Travelling as a solo woman was instilled in me as a child when my mother would take me along on her backpacking trips. It was the early 90s and internet access was not the same as it is today. We would just backpack and leave and wander as we discovered new places.
As I grew up, my passion to travel intensified. I started to travel and backpack solo when I was 21. It was mainly because everyone else has got busy with their life. And getting leaves from their respective offices became a task. I had a long list of places to visit. Well, I still do, so many places, so little time. I realised that I kept postponing destinations because I didn’t have company. The whole thought of backpacking alone led to many doubts in my mind. Won’t I feel lonely? Will it be safe?
I am a beach lover and although I had been to Goa before, I decided to go there in the off-season which is the monsoon month of July. My experience was mind-blowing. I did not book anything beforehand. Got into a Janshatabdi train from Dadar and reached Thivim by afternoon. Rented a bike, found a homestay and explored the beaches of Goa. It was this first time, that made me love the freedom and independence that came with solo travelling.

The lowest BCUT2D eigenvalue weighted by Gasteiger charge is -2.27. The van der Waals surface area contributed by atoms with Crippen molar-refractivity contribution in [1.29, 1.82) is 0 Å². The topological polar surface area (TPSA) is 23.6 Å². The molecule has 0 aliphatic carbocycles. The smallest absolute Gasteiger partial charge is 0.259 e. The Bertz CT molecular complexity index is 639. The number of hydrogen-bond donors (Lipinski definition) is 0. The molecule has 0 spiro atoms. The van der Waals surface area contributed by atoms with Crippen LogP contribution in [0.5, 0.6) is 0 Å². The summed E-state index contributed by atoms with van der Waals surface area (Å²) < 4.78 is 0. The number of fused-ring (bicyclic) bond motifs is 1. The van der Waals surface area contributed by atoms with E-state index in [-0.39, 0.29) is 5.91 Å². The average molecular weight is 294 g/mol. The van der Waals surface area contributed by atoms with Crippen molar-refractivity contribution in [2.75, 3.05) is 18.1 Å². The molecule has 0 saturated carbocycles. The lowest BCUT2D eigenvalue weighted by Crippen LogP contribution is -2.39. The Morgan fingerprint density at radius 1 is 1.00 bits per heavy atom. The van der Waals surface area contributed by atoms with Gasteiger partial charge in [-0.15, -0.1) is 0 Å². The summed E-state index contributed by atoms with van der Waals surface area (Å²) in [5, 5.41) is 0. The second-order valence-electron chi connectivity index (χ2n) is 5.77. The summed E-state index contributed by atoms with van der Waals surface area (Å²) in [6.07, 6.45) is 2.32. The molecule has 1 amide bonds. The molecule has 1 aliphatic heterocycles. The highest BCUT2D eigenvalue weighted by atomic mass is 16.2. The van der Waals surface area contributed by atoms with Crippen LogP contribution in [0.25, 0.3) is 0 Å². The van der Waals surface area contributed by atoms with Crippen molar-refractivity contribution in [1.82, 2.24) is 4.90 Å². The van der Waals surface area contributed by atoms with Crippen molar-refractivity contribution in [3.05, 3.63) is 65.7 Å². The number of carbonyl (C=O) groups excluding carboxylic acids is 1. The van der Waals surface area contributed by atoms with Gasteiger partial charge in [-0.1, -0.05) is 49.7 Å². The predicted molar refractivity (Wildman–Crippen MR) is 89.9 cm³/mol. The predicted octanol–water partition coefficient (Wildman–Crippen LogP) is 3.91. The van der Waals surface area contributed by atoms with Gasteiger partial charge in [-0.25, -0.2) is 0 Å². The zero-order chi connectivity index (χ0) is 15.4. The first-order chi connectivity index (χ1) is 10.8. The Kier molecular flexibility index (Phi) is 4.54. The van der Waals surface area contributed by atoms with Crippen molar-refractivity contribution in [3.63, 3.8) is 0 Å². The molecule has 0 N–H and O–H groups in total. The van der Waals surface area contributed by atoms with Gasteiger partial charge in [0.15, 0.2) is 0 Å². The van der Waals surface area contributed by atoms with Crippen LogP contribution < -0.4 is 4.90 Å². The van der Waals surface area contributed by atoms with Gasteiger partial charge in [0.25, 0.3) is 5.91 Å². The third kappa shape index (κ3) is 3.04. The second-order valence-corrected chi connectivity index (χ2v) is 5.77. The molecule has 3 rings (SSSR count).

My second trip was a 10 day trip to God’s Own Country, Kerala. Being a Malayali shamefully I had never been to Kerala. Every time someone spoke about Kerala I would start visualising about the landscape. So I booked my hotel stay beforehand this time and also a one-way flight from Kochi to Mumbai. It would be my first time travelling by flight and on a weeklong solo trip.
Those 10 days were the marking of my first backpacking trip where I learned to trust my gut, had lots of adventure, interacted with locals and gorged on delicious Malayali food. Most importantly I survived for 10 days without feeling lonely, lost. I enjoyed the unpredictable, imperfect and impulsive charm of being on the road. I took local bumpy bus rides and covered Trivandrum, Kanyakumari, Alleppey, Thekkady, Munnar and Cochin.
After this, I have forgotten the number of solo backpacking trips I have embarked on. After I quit my boring desk job as an analyst, I backpacked for two and a half months and covered 15 states in India. During that time, I met tons of people, made friends loved the diversity in culture, food and geography.
I have learnt innumerable lessons while being on the road and realise that travel is the best teacher.
–>For a similar experience, >>Click here